A news article about a doctor who died after receiving a Covid-19 vaccination was Facebook’s most viewed link in the US in the first quarter of 2021, a previously shelved report shows.
The piece – updated after a report said there was no proven link to the vaccine – was popular with vaccine sceptics.
The New York Times claimed that Facebook initially held back its report because it would “look bad”.
Facebook said the delay was in order to make “key fixes”.
The company had already published its “Widely Viewed Content” report for the second quarter of 2021, in which it found a word search promising to reveal “your reality” was the most popular post.
Similarly frivolous “question posts” formed most of the top 20.
The paper alleged the report had not been shared because of fears that it would “look bad for the company”.
The most-viewed link was an article published by a mainstream US newspaper reporting that a doctor had died two weeks after getting a Covid-19 vaccine. The link attracted nearly 54 million views.
The article was subsequently updated to reflect the findings of the Medical Examiner that there was insufficient evidence to conclude whether the vaccine was responsible for the death.
Health bodies around the world have deemed the vaccine to be both safe and highly effective.
The first quarter report also revealed that the 19th most popular page on the platform belonged to the Epoch Times, which has been accused of spreading right-wing conspiracy theories.
The widespread circulation of this story of a doctor who died two weeks after receiving a Covid-19 jab exposes just how fertile a breeding ground Facebook can be for anti-vaccination content.
This can be partly explained by a committed network of activists, under a variety of different guises, who oppose coronavirus vaccines.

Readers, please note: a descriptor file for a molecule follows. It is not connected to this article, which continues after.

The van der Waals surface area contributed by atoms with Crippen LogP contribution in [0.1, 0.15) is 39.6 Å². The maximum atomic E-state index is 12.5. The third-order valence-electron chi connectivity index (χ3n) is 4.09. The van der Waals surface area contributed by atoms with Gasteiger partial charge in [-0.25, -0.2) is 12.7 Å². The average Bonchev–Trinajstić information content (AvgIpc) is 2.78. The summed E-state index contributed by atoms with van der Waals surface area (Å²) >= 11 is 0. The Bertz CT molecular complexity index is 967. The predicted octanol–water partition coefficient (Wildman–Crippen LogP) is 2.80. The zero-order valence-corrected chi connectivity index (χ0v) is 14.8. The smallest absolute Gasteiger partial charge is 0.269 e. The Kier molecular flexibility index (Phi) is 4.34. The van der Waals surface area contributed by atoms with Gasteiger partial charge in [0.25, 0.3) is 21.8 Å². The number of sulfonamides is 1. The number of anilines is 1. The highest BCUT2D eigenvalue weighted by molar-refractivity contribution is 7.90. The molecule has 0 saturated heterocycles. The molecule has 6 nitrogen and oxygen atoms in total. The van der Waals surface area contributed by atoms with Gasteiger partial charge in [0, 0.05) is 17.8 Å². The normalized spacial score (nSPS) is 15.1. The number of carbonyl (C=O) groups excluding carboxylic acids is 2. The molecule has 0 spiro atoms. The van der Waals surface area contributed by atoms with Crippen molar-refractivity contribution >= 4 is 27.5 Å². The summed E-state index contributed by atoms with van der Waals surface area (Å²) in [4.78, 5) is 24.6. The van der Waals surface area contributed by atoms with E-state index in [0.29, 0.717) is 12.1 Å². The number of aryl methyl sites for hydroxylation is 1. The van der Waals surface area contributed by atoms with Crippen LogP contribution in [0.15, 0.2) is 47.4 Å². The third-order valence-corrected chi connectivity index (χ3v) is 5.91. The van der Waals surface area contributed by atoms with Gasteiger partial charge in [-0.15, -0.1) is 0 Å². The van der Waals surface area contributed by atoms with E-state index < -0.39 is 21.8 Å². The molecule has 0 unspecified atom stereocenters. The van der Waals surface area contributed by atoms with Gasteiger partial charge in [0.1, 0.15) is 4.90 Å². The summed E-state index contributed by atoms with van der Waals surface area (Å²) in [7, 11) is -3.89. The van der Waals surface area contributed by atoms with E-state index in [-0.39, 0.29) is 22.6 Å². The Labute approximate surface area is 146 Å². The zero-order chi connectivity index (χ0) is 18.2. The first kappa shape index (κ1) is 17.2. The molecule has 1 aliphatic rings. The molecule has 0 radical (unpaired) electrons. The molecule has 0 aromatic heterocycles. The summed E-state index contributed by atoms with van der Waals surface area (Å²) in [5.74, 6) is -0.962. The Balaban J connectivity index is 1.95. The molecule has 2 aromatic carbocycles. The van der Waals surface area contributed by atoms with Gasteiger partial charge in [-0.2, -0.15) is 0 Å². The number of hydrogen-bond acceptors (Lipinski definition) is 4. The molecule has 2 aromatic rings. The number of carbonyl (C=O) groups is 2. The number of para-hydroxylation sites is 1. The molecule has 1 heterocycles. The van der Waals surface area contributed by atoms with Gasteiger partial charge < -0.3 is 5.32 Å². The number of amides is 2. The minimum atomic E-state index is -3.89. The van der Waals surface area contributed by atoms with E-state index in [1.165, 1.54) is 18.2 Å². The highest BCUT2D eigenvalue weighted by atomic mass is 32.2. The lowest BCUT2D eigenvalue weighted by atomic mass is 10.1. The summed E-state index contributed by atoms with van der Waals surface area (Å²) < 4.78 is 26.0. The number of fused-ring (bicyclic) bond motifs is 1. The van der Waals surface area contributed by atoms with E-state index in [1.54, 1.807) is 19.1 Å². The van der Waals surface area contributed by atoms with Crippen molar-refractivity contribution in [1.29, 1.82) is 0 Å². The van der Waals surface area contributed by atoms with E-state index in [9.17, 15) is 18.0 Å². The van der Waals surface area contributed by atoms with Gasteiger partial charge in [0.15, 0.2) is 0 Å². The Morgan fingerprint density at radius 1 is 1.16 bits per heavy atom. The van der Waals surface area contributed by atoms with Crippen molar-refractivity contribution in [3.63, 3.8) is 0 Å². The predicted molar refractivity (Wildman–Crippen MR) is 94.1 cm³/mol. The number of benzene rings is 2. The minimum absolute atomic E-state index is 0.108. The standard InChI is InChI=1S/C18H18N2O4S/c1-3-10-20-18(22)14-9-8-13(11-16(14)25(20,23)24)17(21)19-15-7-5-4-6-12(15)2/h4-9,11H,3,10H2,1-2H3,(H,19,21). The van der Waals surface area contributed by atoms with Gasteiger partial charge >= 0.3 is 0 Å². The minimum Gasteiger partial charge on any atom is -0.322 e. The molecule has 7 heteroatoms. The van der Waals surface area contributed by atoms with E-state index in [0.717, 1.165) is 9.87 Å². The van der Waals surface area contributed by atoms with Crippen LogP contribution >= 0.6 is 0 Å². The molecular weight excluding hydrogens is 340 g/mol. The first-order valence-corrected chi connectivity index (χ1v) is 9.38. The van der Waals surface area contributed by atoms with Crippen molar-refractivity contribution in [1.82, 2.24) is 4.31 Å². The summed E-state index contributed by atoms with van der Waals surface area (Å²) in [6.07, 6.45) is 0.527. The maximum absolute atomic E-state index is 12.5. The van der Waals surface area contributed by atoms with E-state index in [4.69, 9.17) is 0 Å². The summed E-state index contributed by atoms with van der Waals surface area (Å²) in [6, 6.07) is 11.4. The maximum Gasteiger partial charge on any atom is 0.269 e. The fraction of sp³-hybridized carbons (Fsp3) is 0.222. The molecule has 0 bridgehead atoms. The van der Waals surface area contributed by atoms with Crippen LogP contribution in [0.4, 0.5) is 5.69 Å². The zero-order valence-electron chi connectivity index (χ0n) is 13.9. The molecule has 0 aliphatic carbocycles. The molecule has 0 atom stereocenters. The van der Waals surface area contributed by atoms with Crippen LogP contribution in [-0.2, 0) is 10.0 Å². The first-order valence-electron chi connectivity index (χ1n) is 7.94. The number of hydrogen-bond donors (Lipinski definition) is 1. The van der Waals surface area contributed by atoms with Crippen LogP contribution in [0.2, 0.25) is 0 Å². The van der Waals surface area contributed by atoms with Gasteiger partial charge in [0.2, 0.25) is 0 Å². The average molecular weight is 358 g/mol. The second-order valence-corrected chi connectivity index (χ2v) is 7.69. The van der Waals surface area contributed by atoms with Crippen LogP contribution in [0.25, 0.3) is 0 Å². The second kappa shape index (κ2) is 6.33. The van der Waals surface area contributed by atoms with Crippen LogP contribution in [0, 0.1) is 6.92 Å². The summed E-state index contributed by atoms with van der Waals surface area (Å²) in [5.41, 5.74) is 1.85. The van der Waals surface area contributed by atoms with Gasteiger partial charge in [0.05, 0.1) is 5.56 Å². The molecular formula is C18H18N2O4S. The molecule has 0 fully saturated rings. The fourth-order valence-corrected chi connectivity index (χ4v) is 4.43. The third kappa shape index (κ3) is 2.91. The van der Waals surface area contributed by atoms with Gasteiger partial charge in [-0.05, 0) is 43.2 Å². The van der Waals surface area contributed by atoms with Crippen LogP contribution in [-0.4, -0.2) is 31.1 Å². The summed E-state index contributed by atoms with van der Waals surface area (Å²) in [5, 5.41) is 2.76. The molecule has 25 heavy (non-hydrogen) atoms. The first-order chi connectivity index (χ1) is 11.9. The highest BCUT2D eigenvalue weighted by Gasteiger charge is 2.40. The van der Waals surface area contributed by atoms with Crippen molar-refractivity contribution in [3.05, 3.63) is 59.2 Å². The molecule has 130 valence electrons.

Promoting emotive, personal stories like this one on Facebook has been one of their primary tactics in scaring others from getting jabbed – even when, as was the case with this story, it turns out the death has no link to a Covid-19 vaccine at all.
Throughout the pandemic, these activists have muddled together real – and rare – stories of potential adverse side effects from vaccines with extreme online conspiracies, exploiting medical debates, genuine grief, and legitimate questions.
This also demonstrates the complexity of the disinformation ecosystem on social media – where users seize on a grain of truth, in this case an accurate news story, and spin it into a misleading narrative, without the facts to back it up.
I previously reported on how activists misappropriated the image of one woman’s foot on Facebook, after she took part in the Pfizer vaccine trials.
After the publication of the NY Times’ story, Facebook released the report.
A spokesperson for the company said: “We considered making the report public earlier but since we knew the attention it would garner, exactly as we saw this week, there were fixes to the system we wanted to make.”
According to Facebook, these fixes included dealing with bugs in some of the queries on which the report was based.
Both the quarterly reports focus on what is most viewed in the USA, rather than what is engaged with through likes, comments, and shares.
They paint a different picture to data gathered by researchers and journalists with Crowdtangle, Facebook’s engagement-measuring tool, which suggests that right-leaning political content is dominant on the platform.
Facebook has fiercely pushed back against that idea, saying that only 6% of content seen by users is political.
But some misinformation researchers worry that Facebook is going cold on Crowdtangle.
The company did not answer a BBC question about whether the tool was under threat.